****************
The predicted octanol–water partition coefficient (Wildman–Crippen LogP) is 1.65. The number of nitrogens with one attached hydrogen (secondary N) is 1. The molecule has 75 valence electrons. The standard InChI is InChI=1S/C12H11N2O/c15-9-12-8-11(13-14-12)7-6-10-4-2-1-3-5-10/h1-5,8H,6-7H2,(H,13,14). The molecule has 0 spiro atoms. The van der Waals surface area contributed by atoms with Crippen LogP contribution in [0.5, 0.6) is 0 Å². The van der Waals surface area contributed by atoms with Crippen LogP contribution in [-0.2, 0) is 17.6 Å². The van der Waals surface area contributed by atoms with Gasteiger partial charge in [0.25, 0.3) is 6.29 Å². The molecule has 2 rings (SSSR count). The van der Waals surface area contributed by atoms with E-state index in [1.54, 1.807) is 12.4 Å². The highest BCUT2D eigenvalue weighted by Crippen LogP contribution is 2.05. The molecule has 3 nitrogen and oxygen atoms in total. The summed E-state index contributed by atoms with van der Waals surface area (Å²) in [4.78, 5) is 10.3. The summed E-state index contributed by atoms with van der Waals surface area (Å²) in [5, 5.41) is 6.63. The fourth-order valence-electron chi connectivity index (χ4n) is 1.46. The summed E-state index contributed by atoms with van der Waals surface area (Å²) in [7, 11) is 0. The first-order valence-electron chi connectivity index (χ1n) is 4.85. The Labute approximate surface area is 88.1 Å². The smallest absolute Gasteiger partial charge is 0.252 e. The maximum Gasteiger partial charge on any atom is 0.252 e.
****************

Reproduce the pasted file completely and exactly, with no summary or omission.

The predicted octanol–water partition coefficient (Wildman–Crippen LogP) is 1.65. The number of nitrogens with one attached hydrogen (secondary N) is 1. The molecule has 75 valence electrons. The standard InChI is InChI=1S/C12H11N2O/c15-9-12-8-11(13-14-12)7-6-10-4-2-1-3-5-10/h1-5,8H,6-7H2,(H,13,14). The molecule has 0 spiro atoms. The van der Waals surface area contributed by atoms with Crippen LogP contribution in [0.5, 0.6) is 0 Å². The van der Waals surface area contributed by atoms with Crippen LogP contribution in [-0.2, 0) is 17.6 Å². The van der Waals surface area contributed by atoms with Gasteiger partial charge in [0.25, 0.3) is 6.29 Å². The molecule has 2 rings (SSSR count). The van der Waals surface area contributed by atoms with E-state index in [1.54, 1.807) is 12.4 Å². The highest BCUT2D eigenvalue weighted by Crippen LogP contribution is 2.05. The molecule has 3 nitrogen and oxygen atoms in total. The summed E-state index contributed by atoms with van der Waals surface area (Å²) in [4.78, 5) is 10.3. The summed E-state index contributed by atoms with van der Waals surface area (Å²) in [5, 5.41) is 6.63. The fourth-order valence-electron chi connectivity index (χ4n) is 1.46. The summed E-state index contributed by atoms with van der Waals surface area (Å²) in [7, 11) is 0. The first-order valence-electron chi connectivity index (χ1n) is 4.85. The Labute approximate surface area is 88.1 Å². The smallest absolute Gasteiger partial charge is 0.252 e. The maximum Gasteiger partial charge on any atom is 0.252 e.